Ideas

Okay, let me set the record straight here. Despite my experiences of being blatantly (and sometimes subversively) mistreated, overlooked, harassed and otherwise not treated as an equal to my male counterparts at work over the years, I am over being angry. Anger does nothing to change the past and poisons any chance of creating a new and positive experience for yourself in the future.  I mean, yes, I worked with some real ***holes over the past 30 years of my professional life. But not all of them were guys. For every time that I was overlooked for a promotion or put down in some way for being a woman, there was at least one other time that I was being undermined or backstabbed by a woman.

Let’s face it, we women are not always the most supportive of each other in a workplace environment. Why? I have heard different reasons ranging from “nobody ever helped me, so why should I help you?” to, “If I help you, the guys will just think that I’m taking a political position just because you’re a woman, and that will alienate me even more.” I get it. These women were probably of the belief, as I was, that in order to be as successful as their male counterparts, they needed to behave like them, dress like them, talk like them, even put down other women like them. It hurts when you get mistreated by a woman, maybe even more than by a man, because you think that women are caretakers and communal by nature. Yet, those positive, authentic traits are often hidden by the corporate armour that disguises us as strong, unemotional, cunning, androgynous work-things.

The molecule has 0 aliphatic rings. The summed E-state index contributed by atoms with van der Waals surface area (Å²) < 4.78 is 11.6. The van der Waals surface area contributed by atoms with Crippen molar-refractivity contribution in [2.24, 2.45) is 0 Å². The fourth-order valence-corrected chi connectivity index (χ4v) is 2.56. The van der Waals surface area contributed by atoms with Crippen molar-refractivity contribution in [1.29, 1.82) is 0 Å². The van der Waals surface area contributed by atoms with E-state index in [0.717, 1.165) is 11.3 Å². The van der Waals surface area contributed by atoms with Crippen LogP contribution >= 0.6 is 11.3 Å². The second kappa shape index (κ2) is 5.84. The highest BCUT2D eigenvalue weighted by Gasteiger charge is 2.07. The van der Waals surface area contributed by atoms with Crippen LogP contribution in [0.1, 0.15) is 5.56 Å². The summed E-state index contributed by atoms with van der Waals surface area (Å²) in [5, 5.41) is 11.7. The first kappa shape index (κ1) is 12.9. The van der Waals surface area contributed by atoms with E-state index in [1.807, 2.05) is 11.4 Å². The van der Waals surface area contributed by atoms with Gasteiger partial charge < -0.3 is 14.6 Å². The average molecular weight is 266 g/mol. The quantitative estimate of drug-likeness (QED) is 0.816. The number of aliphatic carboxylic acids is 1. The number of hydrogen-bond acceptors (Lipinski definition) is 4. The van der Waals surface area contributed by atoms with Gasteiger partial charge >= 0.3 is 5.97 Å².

So, I wonder: What would it look like if we as women dropped the armour and showed our real selves? You know, the selves that get angry, get real and sometimes cry when we’re frustrated? Also, the selves that have the strength to show our true colours, even if those colours don’t always connote traditional, masculine strength. Maybe it’s time to trade your suit of steel (or grey wool) for something a bit more fiery, fierce and unique. You know, something that screams, “I’m going to slay a few dragons. If you’d like to come with me, bring your true self, and leave your armour at the door. We won’t need it where we’re going.”

Read more: Shedding the Corporate Armour Part One and Part Two: Casting the Armour 

March 6, 2018 • in Opinion
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